Welcome to episode 52 of The CUInsight Experience podcast. Hosted by Randy Smith, co-founder of CUInsight.com. In this episode Randy welcomes Renée Sattiewhite to the show. Renée is the President and CEO of the African-American Credit Union Coalition. Randy and Renée both attended the 20th SACCA Congress in Mombasa, Kenya, where they got to spend a little time together. Listen as they talk about everything that’s going on at the African American Credit Union Coalition, some of the ideas they have come up with, and the opportunities that exist.Renée speaks about why the AACUC attends conferences even when they are far away, their partnership with ACCOSCA, and how mission-driven the SOCCO’s are in Africa. She also talks about the mission of AACUC, DEI, and how the credit union movement can move forward in the coming years.She also discusses the events that the AACUC organizes, her inspiration to take the position as CEO, and what they are doing to get more young leaders involved with the credit union movement. She believes that to lead in credit unions today, you must show the three characteristics of the titans in the industry, integrity, purpose, and a heart for service and leadership.Renée talks about the line between ego and confidence, young leaders needing balance, and the advice she has been given over the years that she still uses today. Don’t miss this exciting conversation, Renee has seen it all and is ready to share with us. Get your pen and paper ready because Renée drops nuggets of great information through the whole episode. Enjoy!Subscribe on: Apple Podcasts, Spotify, Google Play, StitcherHow to find Renée:Renée Sattiewhite, President and CEO of the African-American Credit Union Coalitionwww.aacuc.orgRenee@AACUC.orgLinkedIn | Twitter | Facebook | Vimeo Show notes from this episode:Check out the inspiring work Renée and the AACUC are doing for credit unions here.Also check out Renée’s company Sattiewhite Training Productions Inc.Shout-out: George OmbadoShout-out: Bert J. Hash Jr.Shout-out: Sheilah MontgomeryShout-out: To the DE network far and wide. Become one. You won’t regret it.Shout-out: Maureen and Betty Rose at ACCOSCAShout-out: Lynette Smith, Maurice Smith, Adrian JohnsonShout-out: Jill NowackiMovie mentioned: HarrietShout-out: Chuck Fagan and PSCUCredit unions mentioned and appreciated: SECU, SchoolsFirst Federal Credit Union, Local Government Federal Credit Union, MECU, Together Credit UnionShout-out: Doug Leighton and VISAShout-out: CUNA – Lauren Williams, Jamar Jemison, Ron JoossCredit union mentioned: United Nations FCUShout-out: Filene – You can listen to the podcast Renée mentioned here.Shout-out: Bill Cheney and Crissy CheneyShout-out: Maurice Smith and the 8th Cooperative Principles article he wrote earlier this year.Shout-out: Hubert Hoosman, Pete Crear, Michael HaleShout-out: United Way of Greater Atlanta VIP ProgramShout-out: Shirley Jenkins, Rita Haynes, Helen Godfrey-SmithShout-out: Bill PorterShout-out: Marsha MajorsShout-out: Lois KitschShout-out: Bob Trunzo and CUNA Mutual GroupShout-out: Mark Meyer, Gigi Hyland, Hannibal BrumskineShout-out: Jim Blaine, Chairman Rodney HoodShout-out: Timothy AndersonCheck out Renée’s line of motivational posters: Sattiewhite Must Do’sShout-out: Merry PeteukAlbum mentioned: Wild and Peaceful by Teena MarieBook mentioned: Sowing Seeds: Life Lessons from My Father by Maurice R. SmithBook mentioned: The Purpose Driven Life by Rick WarrenBook mentioned: The Prayer of Jabez by Bruce H. WilkinsonBook mentioned: The Secret by Rhonda ByrneShout-out: Ed Presnell, Adam Lee, Cathie MahonShout-out: Tracey JacksonCheck out the AACUC Reaching Towards the Future internship program.Previous guests mentioned in this episode: George Ombado, Lynette Smith, Maurice Smith, Adrian Johnson, Jill Nowacki (episodes 4, 18 & 37), Chuck Fagan, Doug Leighton, Bill Cheney, Lois Kitsch, Bob Trunzo, Gigi HylandYou can find all past episodes of The CUInsight Experience here. In This Episode:[01:37] – Welcome to the show, Renee![02:26] – Renee talks about why they need to participate in events even when they are halfway around the world and their partnership with ACCOSCA.[03:39] – They discuss how mission-driven the credit unions are in Africa.[05:50] – What is the mission statement for the AACUC? Why was the organization set up?[07:16] – Renee speaks about walking a mile in her and things forward in the credit union industry.[12:11] – She says that credit unions need to embrace the eighth cooperative principle for the industry to stay relevant.[13:33] – What inspired you to take the position at AACUC?[17:49] – The inspiration has to become more humble, more of service, and to get out her way and listen more.[23:21] – Renee speaks about what needs to be done to get the young leaders into the credit union movement.[24:59] – She believes that young leaders need to find balance on the four quadrants; personal and professional life, mental and physical stability.[26:45] – How do you draw the line between ego and confidence?[27:13] – Let’s be clear, and by when and give up the need to be right are things the people around her hear all the time.[28:28] – What piece of advice were you given that you go back to all of the time?[31:26] – How do you keep your message fresh?[32:28] – When she has a day off, she likes to crochet and shop.[34:01] – She was suspended from school two times once in second grade and once in sixth grade.[35:10] – Renee tells us she does a daily devotional every day before she goes to work.[36:02] – What is your favorite album?[36:55] – What is your favorite book or the one you give out to people a lot?[39:02] – The opinion of others has become less important to her, and her health and family are most important.[41:19] – Maurice Smith is who she thinks about when she hears the word success.[45:52] – Her final thoughts are about Reaching Toward the Future Internship Program with Tracy Jackson. 16SHARESShareShareSharePrintMailGooglePinterestDiggRedditStumbleuponDeliciousBufferTumblr,Randall Smith Randall Smith is the co-founder of CUInsight.com, the host of The CUInsight Experience podcast, and a bit of a wanderlust.As one of the co-founders of CUInsight.com he … Web: www.CUInsight.com Details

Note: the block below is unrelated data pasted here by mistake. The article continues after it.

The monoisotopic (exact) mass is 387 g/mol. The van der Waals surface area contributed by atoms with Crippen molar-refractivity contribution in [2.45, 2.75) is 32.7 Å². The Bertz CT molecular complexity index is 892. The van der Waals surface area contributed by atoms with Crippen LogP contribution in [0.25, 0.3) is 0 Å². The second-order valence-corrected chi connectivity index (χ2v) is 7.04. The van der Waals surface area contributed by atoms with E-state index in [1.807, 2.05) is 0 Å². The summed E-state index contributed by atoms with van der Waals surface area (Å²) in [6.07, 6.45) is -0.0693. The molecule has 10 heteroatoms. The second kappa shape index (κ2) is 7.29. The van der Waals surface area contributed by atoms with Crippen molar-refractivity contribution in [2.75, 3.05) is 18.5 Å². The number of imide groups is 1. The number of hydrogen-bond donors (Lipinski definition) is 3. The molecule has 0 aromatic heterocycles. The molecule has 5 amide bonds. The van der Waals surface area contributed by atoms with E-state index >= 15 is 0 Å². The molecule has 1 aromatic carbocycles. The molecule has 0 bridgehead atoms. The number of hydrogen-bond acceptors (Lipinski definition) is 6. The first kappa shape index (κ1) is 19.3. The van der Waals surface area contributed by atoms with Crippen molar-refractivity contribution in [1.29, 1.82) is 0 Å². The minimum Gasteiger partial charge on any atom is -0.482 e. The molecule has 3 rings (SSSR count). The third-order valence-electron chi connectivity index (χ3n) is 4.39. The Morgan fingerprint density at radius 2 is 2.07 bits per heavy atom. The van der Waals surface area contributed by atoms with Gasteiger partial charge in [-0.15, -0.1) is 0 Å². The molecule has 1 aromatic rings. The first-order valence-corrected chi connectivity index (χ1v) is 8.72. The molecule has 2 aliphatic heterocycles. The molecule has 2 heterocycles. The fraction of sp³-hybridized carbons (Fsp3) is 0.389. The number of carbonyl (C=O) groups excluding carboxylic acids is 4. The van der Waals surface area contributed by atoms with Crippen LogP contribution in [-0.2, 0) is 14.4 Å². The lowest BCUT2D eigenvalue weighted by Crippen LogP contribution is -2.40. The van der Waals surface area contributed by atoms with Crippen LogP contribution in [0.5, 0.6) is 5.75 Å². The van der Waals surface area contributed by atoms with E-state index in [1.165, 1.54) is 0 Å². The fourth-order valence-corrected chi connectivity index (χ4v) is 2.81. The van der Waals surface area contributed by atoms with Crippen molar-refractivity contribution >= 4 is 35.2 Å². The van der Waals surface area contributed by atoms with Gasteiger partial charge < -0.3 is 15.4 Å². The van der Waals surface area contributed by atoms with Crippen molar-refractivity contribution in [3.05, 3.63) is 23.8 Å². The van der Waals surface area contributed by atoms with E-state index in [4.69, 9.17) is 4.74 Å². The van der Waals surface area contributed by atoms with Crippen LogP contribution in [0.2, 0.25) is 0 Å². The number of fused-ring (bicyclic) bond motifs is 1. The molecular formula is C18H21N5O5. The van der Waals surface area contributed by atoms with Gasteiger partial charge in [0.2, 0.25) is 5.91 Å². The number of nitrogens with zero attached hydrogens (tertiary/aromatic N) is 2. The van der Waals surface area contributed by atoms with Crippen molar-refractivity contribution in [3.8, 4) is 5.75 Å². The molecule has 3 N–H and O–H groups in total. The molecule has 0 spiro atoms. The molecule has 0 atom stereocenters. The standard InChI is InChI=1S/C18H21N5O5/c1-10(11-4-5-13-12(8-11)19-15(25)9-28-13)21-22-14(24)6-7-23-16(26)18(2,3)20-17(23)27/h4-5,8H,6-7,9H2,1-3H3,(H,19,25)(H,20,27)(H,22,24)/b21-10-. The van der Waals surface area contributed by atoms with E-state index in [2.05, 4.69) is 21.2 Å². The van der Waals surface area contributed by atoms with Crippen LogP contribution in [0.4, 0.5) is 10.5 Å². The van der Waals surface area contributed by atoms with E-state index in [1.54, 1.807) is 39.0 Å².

Stuff co.nz 25 June 2017The prospect of retail tills ringing on Easter Sunday has Hamiltonians arguing the relative merits of convenience, commercialism, and Christianity.Hamilton City Council’s suggestion was for retailers to choose whether to open while employees would be able to turn down the work.But of 225 submitters, 71 per cent said no to the idea. Many mentioned the holiness of the day, worker rights and family time.“I’m not convinced that one day of potential financial benefit will be as important as families and communities taking a break,” submitter Monique Rowe told councillors at a hearing on Thursday.Kiwis currently have three-and-a-half days out of 365 that are free of shopping, submitter Stuart Bayes said.He had been a retailer and employer for 45 years and was worried about what would happen to staffers who used their right to refuse Easter Sunday work.“If you say, no, it doesn’t suit me … maybe that works against you.”READ MORE: http://www.stuff.co.nz/business/93974055/shopping-on-easter-sunday-71-per-cent-of-hamilton-submitters-say-no